A Modular Curriculum for Growing Food Grain for the Local Market

Project Overview

LS20-327
Project Type: Research and Education
Funds awarded in 2020: $50,004.00
Projected End Date: 03/31/2022
Grant Recipient: Common Grain Alliance
Region: Southern
State: Virginia
Principal Investigator:
Dr. Heather Coiner
Common Grain Alliance

Commodities

  • Agronomic: grains and legumes (broad category)

Practices

  • Education and Training: farmer to farmer, mentoring, technical assistance, resources

    Proposal abstract:

    Grains and legumes are largely absent from the Mid-Atlantic’s otherwise strong local food system, notwithstanding the fact that historically, states like Virginia had a strong food grain economy. The Common Grain Alliance (CGA) is a nonprofit dedicated to rebuilding a localized food grain economy. Founded by thirteen members in 2018, CGA has recruited over fifty members, many of whom come from long family lines of grain growers and millers. Motivated by the absence of grain on the local food table, CGA members are dedicated to working with growers to help them realize the market opportunities in food grain and thereby strengthen the local grain value chain.

    Most food grain currently grown in the region is sold on the commodity market despite a nearly nine-fold price premium on the small but growing local market. Existing food grain growers lack the connections, marketing strategies, and often the sustainable growing practices needed to access higher prices, while beginning growers face cost barriers, lack of know-how, and market uncertainty. The purpose of this project is to develop and implement a modular educational curriculum to train and recruit food grain growers for the local market in the Mid-Atlantic. The project will directly address the educational barriers to growing grain for the local market through partnerships with experts at Virginia Cooperative Extension (VCE), Virginia Polytechnic Institute and State University (Virginia Tech), and the Natural Resources & Conservation Service (NRCS), who will help develop, distribute, and conduct the curriculum and its associated resources. The core feature of the project is a set of eight 60-90 minute classes that will travel to where farmers gather throughout the region and that can be customized to the intended audience.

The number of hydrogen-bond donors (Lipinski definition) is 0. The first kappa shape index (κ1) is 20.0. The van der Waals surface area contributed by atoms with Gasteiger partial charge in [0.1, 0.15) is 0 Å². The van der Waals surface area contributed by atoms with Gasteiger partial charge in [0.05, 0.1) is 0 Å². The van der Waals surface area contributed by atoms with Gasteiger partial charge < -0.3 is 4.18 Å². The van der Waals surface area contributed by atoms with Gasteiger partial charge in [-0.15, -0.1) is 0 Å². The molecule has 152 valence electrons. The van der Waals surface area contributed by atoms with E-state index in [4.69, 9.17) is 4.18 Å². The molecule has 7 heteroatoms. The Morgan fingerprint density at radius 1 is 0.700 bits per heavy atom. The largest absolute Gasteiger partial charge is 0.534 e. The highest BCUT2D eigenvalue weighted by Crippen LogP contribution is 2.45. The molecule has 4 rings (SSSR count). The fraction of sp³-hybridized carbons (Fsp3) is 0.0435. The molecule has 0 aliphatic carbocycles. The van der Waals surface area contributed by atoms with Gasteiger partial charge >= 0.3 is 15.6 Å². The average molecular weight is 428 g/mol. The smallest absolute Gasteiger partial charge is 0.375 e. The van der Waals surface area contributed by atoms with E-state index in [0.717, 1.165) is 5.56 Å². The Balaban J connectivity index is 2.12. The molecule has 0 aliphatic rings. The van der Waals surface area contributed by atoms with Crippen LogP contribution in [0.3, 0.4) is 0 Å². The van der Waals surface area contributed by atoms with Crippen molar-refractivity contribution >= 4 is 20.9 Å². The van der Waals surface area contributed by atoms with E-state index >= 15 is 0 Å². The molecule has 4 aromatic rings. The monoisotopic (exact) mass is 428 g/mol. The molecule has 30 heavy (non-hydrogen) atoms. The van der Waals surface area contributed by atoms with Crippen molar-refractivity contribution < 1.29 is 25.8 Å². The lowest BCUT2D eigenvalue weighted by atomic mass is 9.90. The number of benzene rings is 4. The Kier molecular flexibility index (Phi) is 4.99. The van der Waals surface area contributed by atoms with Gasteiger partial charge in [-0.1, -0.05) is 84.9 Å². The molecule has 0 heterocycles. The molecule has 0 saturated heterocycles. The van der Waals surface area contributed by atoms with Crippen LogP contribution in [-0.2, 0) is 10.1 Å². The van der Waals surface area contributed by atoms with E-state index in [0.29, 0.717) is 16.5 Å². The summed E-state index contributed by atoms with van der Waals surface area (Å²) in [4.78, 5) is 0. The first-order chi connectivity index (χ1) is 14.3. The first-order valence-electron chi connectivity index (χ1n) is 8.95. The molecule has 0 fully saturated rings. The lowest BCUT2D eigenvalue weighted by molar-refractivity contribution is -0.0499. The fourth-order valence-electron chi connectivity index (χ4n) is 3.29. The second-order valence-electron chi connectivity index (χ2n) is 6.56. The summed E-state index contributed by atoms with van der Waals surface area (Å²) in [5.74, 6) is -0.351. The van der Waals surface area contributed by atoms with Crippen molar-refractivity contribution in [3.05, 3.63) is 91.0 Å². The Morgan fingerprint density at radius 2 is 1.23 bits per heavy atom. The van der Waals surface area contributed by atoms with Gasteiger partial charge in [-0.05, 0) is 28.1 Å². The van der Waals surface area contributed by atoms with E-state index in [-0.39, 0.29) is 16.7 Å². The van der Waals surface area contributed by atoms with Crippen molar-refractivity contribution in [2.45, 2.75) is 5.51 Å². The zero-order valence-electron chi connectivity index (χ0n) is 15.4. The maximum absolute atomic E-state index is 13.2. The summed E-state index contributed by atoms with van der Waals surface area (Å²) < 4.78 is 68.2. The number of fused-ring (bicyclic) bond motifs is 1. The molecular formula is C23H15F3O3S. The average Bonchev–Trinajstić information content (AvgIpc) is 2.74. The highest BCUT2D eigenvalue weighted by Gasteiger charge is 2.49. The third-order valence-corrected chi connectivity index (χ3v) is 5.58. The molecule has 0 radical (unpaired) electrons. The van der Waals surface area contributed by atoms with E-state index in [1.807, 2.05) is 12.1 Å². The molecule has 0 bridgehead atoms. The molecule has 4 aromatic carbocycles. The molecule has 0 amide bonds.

This project will meet the following objectives:

    1. Provide grain farmers and people considering farming grain in the Mid-Atlantic with the flexible educational resources they need to start farming food grain for the local market. 
    2. Continue to establish Common Grain Alliance as the key advocate for food grain producers in the Mid-Atlantic. 

    The first objective will increase the number of grain farmers, acres in food grain, enterprise diversity, and the quality of food grain while creating a farmer network that will facilitate peer-to-peer knowledge-sharing. The second objective will solidify CGA as a key organizational partner for other like-minded organizations, ensure that the project builds on existing programming, and establish institutional relationships that will help CGA fulfill its mission. This project is a critical first step to returning grain to the Mid-Atlantic local food table. 

    Project objectives from proposal:

    1. Provide grain farmers and people considering farming grain in the Mid-Atlantic with the flexible educational resources they need to start farming food grain for the local market. This educational program will increase the number of food grain farmers, the number of acres in food grain, the enterprise diversity of existing farms, and the quality of food grain in this region. It will also create a network of grain farmers that will facilitate peer-to-peer knowledge-sharing on key issues like soil regeneration, variety selection, sustainable management of disease and pests, and marketing.
    2. Continue to establish Common Grain Alliance as the key advocate for food grain producers in the Mid-Atlantic. This objective will help establish CGA as a key partner to other organizations involved in rural economic advancement, soil regeneration, and regional value-chain development. It will also help CGA connect with professionals and academics in the cooperative extension and research university network. These connections will be critical to ensuring that this project builds on existing research and policy and complements existing programming. The institutional relationships will also lay the groundwork for future collaborative research and educational programming, both of which are core elements of CGA’s mission and strategic plan (CGA 2019a).
    Any opinions, findings, conclusions, or recommendations expressed in this publication are those of the author(s) and do not necessarily reflect the view of the U.S. Department of Agriculture or SARE.